Proper Use of Particulate Respirators

Tailgate Tip Sheet

What is a particulate respirator?

Particulate respirators are aptly named for the small, airborne particles they protect you against. Most commonly, a particulate respirator looks like it’s made out of paper and is a half-mask style respirator that’s disposable. It may have one or two straps. Some particulate respirator styles also have an exhale valve. Particulate respirators also come in the form of disposable filters that are added to a single-cartridge or dual-cartridge half-mask or full-mask reusable respirator. Regardless of its form, particulate respirator refers to its function, which is to protect the wearer from small particles in the air, such as dust, mists, pollen and certain low-toxicity pesticides (see product label to be sure) that can interfere with safe breathing.


Proper use of a particulate respirator provides a protective barrier between these particles and the air you breathe into your lungs. Particulate respirators help protect your lungs by preventing these small, hazardous particles from being inhaled into your lungs.

When is a particulate respirator the right choice for protection?

Choose the proper respirator for the hazards you are working around. When you are working in conditions where there are small particles in the air, such as dust, mists, pollen and certain low-toxicity pesticides (see pesticide product label to be sure), proper use of a particulate respirator provides a protective barrier between these particles and the air you breathe into your lungs.


A particulate respirator is not sufficient protection against gaseous fumes or vapors, like anhydrous ammonia, paint fumes, pesticide vapors and other vaporized contaminants. In that case, you should use a dual-cartridge respirator with the proper gas/vapor cartridge, with or without a particulate pre-filter, for adequate protection.

Who should NOT use a particulate respirator

  • You shouldn’t wear a particulate respirator if you have
    • a beard, mustache, long sideburns, a deep facial scar or deformity that would make it difficult to achieve a safe, tight seal between the facepiece and your face.
    • Lung disease, heart trouble or breathing problems. In this case, talk to your employer or a physician before using a respirator. He or she may recommend alternatives.
    • Information that the hazards you want to protect yourself against require another type of respirator
  • In the case of pesticides, always check the pesticide label to ensure you choose the right form of respirator protection based on the pesticide contents.
  • Some styles of particulate respirator accommodate glasses or goggles better than others.

How to put on a particulate respirator

  1. Hold the respirator in your hands with the nose piece toward your fingertips. Position the mask over your mouth and nose.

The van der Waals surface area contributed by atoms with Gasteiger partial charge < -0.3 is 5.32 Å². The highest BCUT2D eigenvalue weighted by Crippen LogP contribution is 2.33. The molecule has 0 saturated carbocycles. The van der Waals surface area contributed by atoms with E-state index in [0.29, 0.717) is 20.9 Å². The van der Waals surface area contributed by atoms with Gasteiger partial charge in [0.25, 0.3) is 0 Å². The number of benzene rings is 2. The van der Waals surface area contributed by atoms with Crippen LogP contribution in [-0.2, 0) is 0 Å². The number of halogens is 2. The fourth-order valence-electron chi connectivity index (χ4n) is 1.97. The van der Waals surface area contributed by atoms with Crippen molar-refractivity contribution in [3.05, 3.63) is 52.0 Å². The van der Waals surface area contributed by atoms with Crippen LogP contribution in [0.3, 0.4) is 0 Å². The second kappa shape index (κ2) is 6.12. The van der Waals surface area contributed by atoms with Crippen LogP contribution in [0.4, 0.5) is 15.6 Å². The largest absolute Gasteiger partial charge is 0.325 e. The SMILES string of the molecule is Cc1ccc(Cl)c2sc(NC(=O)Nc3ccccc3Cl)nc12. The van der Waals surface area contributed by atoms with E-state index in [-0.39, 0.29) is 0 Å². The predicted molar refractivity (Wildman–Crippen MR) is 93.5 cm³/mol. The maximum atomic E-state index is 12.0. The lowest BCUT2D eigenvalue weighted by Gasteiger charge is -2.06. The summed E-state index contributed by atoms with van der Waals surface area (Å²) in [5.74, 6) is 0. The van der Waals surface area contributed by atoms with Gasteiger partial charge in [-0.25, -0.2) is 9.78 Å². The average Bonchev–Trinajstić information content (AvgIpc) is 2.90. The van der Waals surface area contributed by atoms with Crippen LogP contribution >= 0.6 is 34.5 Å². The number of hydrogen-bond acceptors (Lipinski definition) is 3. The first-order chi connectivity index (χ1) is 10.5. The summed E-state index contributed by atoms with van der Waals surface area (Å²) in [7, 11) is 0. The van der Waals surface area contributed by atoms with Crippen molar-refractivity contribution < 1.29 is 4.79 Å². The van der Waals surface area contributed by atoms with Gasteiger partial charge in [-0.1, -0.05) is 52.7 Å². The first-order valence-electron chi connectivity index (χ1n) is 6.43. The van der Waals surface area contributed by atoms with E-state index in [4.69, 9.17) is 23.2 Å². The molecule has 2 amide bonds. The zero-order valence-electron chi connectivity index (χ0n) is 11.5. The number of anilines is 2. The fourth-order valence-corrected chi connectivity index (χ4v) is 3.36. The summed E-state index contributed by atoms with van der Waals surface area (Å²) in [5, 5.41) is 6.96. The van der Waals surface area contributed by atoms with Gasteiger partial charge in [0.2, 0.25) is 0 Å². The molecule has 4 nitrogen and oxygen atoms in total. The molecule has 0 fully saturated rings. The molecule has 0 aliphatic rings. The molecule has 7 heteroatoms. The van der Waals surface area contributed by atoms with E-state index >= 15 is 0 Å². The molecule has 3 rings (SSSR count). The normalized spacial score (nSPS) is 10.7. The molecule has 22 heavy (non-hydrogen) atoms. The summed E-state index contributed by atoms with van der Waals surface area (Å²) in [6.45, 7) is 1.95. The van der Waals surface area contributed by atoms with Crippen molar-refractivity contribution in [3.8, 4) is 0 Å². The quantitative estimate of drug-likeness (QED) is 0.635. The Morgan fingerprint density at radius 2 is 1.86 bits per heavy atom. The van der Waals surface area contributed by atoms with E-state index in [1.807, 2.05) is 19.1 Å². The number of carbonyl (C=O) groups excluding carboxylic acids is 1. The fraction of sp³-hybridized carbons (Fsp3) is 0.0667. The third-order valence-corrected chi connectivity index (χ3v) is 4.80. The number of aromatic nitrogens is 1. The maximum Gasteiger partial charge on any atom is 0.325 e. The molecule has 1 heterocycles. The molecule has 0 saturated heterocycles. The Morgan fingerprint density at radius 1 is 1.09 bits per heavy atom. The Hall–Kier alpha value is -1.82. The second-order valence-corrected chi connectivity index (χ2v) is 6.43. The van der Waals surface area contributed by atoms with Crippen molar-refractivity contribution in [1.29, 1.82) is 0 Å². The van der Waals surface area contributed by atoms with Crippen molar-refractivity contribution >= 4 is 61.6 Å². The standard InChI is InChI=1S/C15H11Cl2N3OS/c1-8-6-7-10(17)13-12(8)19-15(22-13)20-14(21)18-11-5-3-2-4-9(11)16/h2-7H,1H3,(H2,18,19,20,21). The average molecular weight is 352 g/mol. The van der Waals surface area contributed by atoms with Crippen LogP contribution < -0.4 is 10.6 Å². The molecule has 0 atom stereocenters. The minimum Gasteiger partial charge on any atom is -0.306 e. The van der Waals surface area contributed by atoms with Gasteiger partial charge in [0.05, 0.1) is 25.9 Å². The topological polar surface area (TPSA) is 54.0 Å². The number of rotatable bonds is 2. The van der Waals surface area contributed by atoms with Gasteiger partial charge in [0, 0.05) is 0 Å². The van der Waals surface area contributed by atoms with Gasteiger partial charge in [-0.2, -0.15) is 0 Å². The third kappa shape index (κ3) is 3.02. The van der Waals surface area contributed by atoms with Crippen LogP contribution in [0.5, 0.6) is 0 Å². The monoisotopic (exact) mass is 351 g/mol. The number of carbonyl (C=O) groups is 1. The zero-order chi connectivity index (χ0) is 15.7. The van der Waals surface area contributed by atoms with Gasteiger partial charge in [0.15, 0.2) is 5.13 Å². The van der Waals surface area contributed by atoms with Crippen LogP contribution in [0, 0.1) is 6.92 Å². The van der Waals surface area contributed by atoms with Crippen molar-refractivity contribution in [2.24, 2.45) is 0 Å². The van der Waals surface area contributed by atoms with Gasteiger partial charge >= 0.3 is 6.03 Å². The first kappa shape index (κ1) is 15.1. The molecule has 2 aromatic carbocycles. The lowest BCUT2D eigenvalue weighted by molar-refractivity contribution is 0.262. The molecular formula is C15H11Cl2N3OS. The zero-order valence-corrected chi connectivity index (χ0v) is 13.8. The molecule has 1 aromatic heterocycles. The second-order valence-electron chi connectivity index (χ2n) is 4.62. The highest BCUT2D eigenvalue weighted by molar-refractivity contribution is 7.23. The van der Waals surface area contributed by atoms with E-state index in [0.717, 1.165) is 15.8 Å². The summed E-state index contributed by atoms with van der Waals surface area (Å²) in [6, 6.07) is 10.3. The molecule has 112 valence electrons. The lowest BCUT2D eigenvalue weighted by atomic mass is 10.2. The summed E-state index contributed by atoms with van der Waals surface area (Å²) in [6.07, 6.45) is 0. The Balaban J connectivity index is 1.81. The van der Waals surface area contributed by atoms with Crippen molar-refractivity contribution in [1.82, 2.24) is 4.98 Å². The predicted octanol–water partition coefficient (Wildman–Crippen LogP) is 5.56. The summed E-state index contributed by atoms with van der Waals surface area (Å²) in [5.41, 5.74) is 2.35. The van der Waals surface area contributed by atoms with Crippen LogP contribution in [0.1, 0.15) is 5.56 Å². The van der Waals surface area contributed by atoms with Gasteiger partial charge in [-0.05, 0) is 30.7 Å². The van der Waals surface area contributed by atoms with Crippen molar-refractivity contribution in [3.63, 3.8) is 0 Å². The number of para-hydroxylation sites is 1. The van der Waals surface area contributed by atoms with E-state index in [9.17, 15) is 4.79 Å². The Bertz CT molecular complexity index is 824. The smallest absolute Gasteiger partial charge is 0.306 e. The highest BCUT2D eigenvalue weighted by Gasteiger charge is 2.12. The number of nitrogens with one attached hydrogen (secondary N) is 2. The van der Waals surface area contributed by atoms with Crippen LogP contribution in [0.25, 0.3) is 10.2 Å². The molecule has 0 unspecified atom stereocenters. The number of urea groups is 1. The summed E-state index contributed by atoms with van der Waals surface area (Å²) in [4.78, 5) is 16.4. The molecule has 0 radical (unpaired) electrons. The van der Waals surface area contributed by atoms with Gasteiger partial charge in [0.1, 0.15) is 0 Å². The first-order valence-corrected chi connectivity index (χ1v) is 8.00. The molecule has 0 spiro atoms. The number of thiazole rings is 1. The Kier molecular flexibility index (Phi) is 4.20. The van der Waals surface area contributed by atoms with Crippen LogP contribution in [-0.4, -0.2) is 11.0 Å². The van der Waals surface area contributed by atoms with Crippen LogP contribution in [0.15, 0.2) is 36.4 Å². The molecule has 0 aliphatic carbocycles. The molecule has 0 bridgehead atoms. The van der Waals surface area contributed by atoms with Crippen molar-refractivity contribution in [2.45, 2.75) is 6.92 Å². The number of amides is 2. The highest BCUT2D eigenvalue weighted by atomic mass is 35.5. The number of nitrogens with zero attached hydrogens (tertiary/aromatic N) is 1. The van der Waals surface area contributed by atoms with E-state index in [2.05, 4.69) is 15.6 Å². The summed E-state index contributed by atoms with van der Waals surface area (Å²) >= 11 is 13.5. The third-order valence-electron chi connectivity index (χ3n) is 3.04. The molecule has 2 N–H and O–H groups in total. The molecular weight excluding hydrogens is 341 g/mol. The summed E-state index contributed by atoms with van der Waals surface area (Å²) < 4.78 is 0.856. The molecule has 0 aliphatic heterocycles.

2. Secure the respirator strap(s) in place.
    • With two-strap respirators, pull one strap over the top of your head and place above your ears, and place the bottom strap below your ears.
    • If there is only one strap, follow the product directions.
  3. Adjust the nose piece. Some respirators have form-fitting tabs on the nose piece.Using both hands at once, use your index fingers to mold the nose piece to the shape of your nose.
  4. Adjust the facepiece and straps for a comfortable fit. Be sure there’s a tight seal between your face and the facepiece.
  5. Check the written material that comes with your respirator for additional fitting instructions.

How to perform a fit check for your particulate respirator

Check your particulate respirator for the proper fit each time you put it on. Here’s how:

  1. Cup both hands in front of the mask. But be careful not to push on the mask or move it.
  2. Inhale deeply. Check to see if the facepiece collapses toward your face.
  3. Smile, then frown. If the mask is drawn in and no air is leaking in around the edges, you have a proper fit.
  4. If you don’t have a proper fit, try readjusting the straps or repositioning the respirator on your face.
  5. Repeat the test until you have a proper fit.
  6. Check the written material that comes with the respirator for other specific fitting instructions.

Particulate respirator do’s and don’ts

Do

  • Check with your employer and/or the product label for the hazard you’re working with for which type of respirator you should use.
  • Fit check the respirator each time you put it on
  • Throw away the respirator if it is dirty, damaged, or difficult to breathe through.
Don't
  • Use a particular respirator for protection against pesticide vapors or gaseous contaminants.
  • Wear the mask if breathing becomes difficult.
  • Go into a potentially hazardous area without first checking the respirator for the proper fit.

Make sure you choose the proper protection for you and your crew. Some contaminants require the use of a reusable, dual-cartridge respirator. For information on dual-cartridge respirators, click here.


When you’re ready to work safely, you’re ready to work. See our full line of safety supplies, including respirators, eye and ear protection, coveralls, first aid and more.